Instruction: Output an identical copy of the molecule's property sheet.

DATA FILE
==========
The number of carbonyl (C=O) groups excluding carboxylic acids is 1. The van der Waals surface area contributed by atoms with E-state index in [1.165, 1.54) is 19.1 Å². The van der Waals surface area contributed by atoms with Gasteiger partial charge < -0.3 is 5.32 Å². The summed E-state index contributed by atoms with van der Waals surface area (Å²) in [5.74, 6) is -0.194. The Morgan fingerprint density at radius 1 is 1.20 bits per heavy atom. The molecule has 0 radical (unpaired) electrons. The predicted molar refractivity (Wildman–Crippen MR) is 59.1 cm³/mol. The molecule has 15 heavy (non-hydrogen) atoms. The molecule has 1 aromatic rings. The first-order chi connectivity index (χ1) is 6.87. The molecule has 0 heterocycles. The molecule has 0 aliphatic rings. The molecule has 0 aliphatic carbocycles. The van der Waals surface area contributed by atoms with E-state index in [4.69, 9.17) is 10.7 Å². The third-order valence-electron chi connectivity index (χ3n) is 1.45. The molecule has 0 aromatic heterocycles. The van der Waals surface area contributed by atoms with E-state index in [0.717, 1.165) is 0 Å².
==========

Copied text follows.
The number of carbonyl (C=O) groups excluding carboxylic acids is 1. The van der Waals surface area contributed by atoms with E-state index in [1.165, 1.54) is 19.1 Å². The van der Waals surface area contributed by atoms with Gasteiger partial charge < -0.3 is 5.32 Å². The summed E-state index contributed by atoms with van der Waals surface area (Å²) in [5.74, 6) is -0.194. The Morgan fingerprint density at radius 1 is 1.20 bits per heavy atom. The molecule has 0 radical (unpaired) electrons. The predicted molar refractivity (Wildman–Crippen MR) is 59.1 cm³/mol. The molecule has 15 heavy (non-hydrogen) atoms. The molecule has 1 aromatic rings. The first-order chi connectivity index (χ1) is 6.87. The molecule has 0 heterocycles. The molecule has 0 aliphatic rings. The molecule has 0 aliphatic carbocycles. The van der Waals surface area contributed by atoms with E-state index in [4.69, 9.17) is 10.7 Å². The third-order valence-electron chi connectivity index (χ3n) is 1.45. The molecule has 0 aromatic heterocycles. The van der Waals surface area contributed by atoms with E-state index in [0.717, 1.165) is 0 Å².